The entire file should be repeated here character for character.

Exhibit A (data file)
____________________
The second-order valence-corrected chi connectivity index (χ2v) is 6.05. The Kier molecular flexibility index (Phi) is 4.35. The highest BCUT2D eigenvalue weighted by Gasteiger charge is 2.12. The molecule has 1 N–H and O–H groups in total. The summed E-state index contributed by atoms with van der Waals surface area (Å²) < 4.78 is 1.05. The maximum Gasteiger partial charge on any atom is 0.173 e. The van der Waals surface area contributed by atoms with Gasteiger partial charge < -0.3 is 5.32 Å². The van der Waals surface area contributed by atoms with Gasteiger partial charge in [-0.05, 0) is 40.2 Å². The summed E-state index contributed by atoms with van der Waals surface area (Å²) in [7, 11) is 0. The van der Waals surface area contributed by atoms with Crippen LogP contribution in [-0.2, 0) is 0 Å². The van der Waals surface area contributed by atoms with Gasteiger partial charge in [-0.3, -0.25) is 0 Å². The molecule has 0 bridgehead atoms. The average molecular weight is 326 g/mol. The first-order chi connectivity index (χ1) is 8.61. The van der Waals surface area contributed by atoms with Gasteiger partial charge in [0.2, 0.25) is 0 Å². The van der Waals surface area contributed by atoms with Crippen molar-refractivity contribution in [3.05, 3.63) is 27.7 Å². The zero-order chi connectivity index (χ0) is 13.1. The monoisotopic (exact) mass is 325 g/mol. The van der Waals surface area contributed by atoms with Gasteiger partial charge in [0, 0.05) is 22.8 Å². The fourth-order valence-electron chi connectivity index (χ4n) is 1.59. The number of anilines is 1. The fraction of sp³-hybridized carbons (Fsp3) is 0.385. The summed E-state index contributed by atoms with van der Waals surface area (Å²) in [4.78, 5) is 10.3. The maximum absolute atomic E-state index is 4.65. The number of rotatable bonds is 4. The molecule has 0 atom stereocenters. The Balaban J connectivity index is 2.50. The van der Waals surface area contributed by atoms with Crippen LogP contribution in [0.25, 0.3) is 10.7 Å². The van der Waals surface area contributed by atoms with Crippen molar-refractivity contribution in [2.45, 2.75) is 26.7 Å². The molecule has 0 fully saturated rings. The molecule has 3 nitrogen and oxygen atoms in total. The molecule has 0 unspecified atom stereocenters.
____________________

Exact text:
The second-order valence-corrected chi connectivity index (χ2v) is 6.05. The Kier molecular flexibility index (Phi) is 4.35. The highest BCUT2D eigenvalue weighted by Gasteiger charge is 2.12. The molecule has 1 N–H and O–H groups in total. The summed E-state index contributed by atoms with van der Waals surface area (Å²) < 4.78 is 1.05. The maximum Gasteiger partial charge on any atom is 0.173 e. The van der Waals surface area contributed by atoms with Gasteiger partial charge < -0.3 is 5.32 Å². The van der Waals surface area contributed by atoms with Gasteiger partial charge in [-0.05, 0) is 40.2 Å². The summed E-state index contributed by atoms with van der Waals surface area (Å²) in [7, 11) is 0. The van der Waals surface area contributed by atoms with Crippen LogP contribution in [-0.2, 0) is 0 Å². The van der Waals surface area contributed by atoms with Gasteiger partial charge in [-0.3, -0.25) is 0 Å². The molecule has 0 bridgehead atoms. The average molecular weight is 326 g/mol. The first-order chi connectivity index (χ1) is 8.61. The van der Waals surface area contributed by atoms with Gasteiger partial charge in [0.2, 0.25) is 0 Å². The van der Waals surface area contributed by atoms with Crippen molar-refractivity contribution in [3.05, 3.63) is 27.7 Å². The zero-order chi connectivity index (χ0) is 13.1. The monoisotopic (exact) mass is 325 g/mol. The van der Waals surface area contributed by atoms with Gasteiger partial charge in [0, 0.05) is 22.8 Å². The fourth-order valence-electron chi connectivity index (χ4n) is 1.59. The number of anilines is 1. The fraction of sp³-hybridized carbons (Fsp3) is 0.385. The summed E-state index contributed by atoms with van der Waals surface area (Å²) in [4.78, 5) is 10.3. The maximum absolute atomic E-state index is 4.65. The number of rotatable bonds is 4. The molecule has 0 atom stereocenters. The Balaban J connectivity index is 2.50. The van der Waals surface area contributed by atoms with Crippen LogP contribution in [0.25, 0.3) is 10.7 Å². The van der Waals surface area contributed by atoms with Crippen molar-refractivity contribution in [2.45, 2.75) is 26.7 Å². The molecule has 0 fully saturated rings. The molecule has 3 nitrogen and oxygen atoms in total. The molecule has 0 unspecified atom stereocenters.